The World Cup Final was transmitted to cinemagoers in London in Ultra HD using the High Efficiency Video Coding compression format, the third match from Brazil 2014 to be shot in 4K.
The presentation, at the Vue Westfield cinema in west London, was open to the public (who were able to get free tickets online), and was a collaboration between Sony, which did the 4K production at Rio’s Maracana stadium, and Vue Entertainment, which has fitted all of its cinemas with Sony’s 4K digital projectors.
They also worked with technical partners Eutelsat, which did the uplink from Rio, DSAT Cinema (a joint-venture between Eutelsat and dcinex that serves more than 8,000 digital screens across Europe) and IDC (International Datacasting, which provided the 4K HEVC decoders).
Sony had previously run one match from Rio as a technical trial for its own engineers, before showing the Germany-France quarter final match to journalists (including the Beyond HD newsletter) and broadcasters at Vue. The matches involved a multipoint transmission, as they also went to Eutelsat and DSAT Cinema test facilities, and to broadcasters, such as the BBC, who used the images for their own UHD testing.
Eutelsat received the signal from Brazil at its teleport near Paris, re-encoded it in Ultra HD HEVC at 60fps, and retransmitted it via the Eutelsat 5 West A satellite for direct distribution to the cinema. Being able to shoot and display at 60p meant that the action looked crisper and less blurred, and meant no standards conversion.
IDC provided the 4K UHD HEVC video decoder and professional satellite receiver installed in the cinema, receiving the 4K satellite feed and delivering the video and audio signal to the Sony theatre projector and audio system respectively. IDC is developing a 4K UHD system as part of a joint development programme with the European Space Agency, the goal of which is to enable the cost-effective delivery of live broadcasts via satellite to home and cinema screens using HEVC.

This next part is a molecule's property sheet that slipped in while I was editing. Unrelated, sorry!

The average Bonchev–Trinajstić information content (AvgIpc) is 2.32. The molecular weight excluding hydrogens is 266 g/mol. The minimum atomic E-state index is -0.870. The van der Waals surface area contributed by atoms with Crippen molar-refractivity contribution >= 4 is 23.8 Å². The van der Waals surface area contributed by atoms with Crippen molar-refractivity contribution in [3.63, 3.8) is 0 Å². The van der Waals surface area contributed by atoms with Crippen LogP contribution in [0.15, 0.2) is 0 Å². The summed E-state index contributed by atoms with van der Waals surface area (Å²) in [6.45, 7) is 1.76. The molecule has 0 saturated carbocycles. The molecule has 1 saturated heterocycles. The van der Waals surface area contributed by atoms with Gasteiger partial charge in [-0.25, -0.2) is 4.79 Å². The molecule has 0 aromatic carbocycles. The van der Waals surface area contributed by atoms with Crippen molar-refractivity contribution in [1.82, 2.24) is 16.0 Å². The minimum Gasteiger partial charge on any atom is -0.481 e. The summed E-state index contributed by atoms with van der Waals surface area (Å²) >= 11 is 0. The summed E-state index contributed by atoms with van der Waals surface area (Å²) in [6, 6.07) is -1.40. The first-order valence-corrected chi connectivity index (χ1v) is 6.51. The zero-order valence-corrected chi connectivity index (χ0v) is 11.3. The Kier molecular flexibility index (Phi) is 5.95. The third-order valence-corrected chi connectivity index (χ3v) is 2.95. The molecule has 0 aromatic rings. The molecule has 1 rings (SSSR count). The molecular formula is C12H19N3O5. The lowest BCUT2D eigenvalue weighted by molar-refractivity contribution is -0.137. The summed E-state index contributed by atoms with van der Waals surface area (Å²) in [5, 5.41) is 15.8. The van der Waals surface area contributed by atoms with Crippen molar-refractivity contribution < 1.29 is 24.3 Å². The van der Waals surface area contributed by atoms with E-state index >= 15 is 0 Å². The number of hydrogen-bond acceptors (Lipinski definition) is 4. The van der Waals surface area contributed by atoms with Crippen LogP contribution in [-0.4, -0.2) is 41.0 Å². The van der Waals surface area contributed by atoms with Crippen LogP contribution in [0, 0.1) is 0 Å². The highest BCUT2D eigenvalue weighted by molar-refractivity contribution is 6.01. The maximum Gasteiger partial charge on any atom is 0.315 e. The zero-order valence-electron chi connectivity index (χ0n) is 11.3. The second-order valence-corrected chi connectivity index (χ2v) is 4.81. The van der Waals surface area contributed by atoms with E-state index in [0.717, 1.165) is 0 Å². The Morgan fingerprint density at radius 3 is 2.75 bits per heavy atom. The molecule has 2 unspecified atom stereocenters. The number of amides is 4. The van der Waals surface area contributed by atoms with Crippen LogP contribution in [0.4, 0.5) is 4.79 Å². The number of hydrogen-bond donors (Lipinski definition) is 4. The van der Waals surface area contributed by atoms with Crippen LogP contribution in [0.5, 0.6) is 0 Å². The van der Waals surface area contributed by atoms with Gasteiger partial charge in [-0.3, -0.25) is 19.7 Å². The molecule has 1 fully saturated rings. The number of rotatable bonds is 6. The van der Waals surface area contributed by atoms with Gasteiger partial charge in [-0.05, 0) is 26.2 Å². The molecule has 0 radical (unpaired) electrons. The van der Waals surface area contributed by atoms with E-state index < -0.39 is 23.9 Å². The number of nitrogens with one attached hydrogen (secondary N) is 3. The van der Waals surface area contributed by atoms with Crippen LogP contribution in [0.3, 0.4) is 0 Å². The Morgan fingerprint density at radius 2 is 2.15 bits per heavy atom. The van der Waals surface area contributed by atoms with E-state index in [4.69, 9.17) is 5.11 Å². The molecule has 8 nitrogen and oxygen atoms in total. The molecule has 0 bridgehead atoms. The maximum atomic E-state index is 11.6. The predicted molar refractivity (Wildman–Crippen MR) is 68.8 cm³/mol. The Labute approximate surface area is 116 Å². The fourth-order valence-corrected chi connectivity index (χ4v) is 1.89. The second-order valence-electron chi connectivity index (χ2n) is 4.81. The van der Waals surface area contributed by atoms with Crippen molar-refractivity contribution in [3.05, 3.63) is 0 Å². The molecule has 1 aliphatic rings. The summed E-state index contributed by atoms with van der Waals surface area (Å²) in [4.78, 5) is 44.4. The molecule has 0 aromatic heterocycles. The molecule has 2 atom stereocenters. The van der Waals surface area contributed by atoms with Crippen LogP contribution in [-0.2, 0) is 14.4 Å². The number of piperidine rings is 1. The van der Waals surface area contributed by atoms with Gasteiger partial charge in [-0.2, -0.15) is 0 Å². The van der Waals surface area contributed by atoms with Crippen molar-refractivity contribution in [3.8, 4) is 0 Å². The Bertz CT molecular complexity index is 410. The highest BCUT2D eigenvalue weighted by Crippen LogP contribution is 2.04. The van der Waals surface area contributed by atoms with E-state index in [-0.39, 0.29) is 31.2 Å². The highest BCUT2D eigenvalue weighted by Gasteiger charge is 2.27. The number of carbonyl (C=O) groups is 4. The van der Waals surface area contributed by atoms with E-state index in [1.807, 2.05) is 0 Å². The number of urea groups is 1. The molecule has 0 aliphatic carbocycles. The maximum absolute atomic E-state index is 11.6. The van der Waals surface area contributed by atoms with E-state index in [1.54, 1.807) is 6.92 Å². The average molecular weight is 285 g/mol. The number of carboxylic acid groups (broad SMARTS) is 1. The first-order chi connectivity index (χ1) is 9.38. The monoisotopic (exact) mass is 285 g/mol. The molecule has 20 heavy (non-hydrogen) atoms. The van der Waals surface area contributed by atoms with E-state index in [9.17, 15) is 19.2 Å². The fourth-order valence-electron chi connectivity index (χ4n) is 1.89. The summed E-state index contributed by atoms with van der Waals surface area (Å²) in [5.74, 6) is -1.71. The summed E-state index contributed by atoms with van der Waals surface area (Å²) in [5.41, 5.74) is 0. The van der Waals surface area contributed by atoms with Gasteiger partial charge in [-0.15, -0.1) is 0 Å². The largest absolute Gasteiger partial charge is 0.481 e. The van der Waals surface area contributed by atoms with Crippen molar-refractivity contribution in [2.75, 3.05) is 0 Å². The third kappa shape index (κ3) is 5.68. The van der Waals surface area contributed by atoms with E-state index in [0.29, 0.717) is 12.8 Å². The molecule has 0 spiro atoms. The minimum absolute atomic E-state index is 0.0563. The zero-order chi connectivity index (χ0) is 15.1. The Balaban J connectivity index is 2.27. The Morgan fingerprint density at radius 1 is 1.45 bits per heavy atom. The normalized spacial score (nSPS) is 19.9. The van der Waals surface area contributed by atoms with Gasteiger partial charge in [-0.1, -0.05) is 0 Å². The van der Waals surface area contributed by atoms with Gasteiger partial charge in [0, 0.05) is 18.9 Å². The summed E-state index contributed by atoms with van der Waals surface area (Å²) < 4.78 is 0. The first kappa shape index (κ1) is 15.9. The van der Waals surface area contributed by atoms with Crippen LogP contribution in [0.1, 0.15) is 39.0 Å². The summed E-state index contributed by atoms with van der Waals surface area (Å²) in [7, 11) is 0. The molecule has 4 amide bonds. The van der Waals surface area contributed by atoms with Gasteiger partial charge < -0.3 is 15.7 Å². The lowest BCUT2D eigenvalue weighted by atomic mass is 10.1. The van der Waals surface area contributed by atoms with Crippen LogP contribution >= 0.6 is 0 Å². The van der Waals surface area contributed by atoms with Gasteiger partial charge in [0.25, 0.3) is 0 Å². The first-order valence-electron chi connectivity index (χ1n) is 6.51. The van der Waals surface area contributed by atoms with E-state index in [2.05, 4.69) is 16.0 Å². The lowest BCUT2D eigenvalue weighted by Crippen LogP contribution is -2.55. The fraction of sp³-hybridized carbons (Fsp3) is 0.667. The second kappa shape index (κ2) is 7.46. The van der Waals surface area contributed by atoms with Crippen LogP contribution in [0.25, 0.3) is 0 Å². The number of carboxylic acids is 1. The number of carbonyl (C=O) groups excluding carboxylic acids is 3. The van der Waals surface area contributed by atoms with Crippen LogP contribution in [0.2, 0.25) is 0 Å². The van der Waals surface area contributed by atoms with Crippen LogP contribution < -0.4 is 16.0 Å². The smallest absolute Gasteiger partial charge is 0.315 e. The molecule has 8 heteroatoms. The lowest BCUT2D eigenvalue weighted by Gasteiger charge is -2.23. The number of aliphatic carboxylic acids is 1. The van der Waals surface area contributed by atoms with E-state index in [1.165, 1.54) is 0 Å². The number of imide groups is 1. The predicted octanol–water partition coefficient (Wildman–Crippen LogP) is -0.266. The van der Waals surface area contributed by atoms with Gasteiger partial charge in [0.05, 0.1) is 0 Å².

The images were displayed using Sony’s SRX-R320 4K digital cinema projection system, which were fitted with new input cards for the occasion.
The use of HEVC “wasn’t without some risks, as we’re still using prototype technology. IDC did a fabulous job in getting that technology to a maturity that made us feel confident that we could use it for today,” said David Bush, marketing director, Sony Professional Solutions Europe (pictured speaking to guests in front of the 4K projection). It was felt that it was an achievable milestone, and one they should aim for.
There were some problems during set up, specifically with making sure the sound was in sync, as it was going through a long chain of different equipment, some of which were prototypes. These were overcome in time for the Germany-France match, where the only oddity, from a cinema-going perspective, was the shape of the screen, which being 16:9 looked too tall on the big screen, where you’d be more accustomed to a wider view. Although, it did look great on the Sony TV sets, productions intended for cinema might be better shot at the digital cinema 4K standard to make the most of the cinematic potential.
FIFA TV is producing an Official 2014 FIFA World Cup Film in 4K, which will include match footage from each of the three games captured shot with the F55s, and will be distributed online by FIFA via 4K content distribution services. Sony is also showing World Cup highlights in some of its stores across Europe, on its UHD TV sets, such as the 95-inch Bravia X95, which was demonstrated in the Vue lobby during the events.
There were about 45 people dedicated to the 4K production, including Sony staff, its long-term 4K collaborators Telegenic (who also worked on the Confederations Cup trial last year), and personnel from Brazil’s Globosat, which recently built its first 4K production vehicle.
The matches were shot as a parallel production in UHD, using 12 F55 4K cameras, plus one F65 camera, which was used for 2x (120fps) slow-motion shots. This high-speed update to the F65 was shown for the first time at NAB and has only recently started being used for real productions.
Sony was also responsible for the provision of all HD facilities in each of the 12 venues across Brazil, including systems integration, equipment and staff for all 32 matches.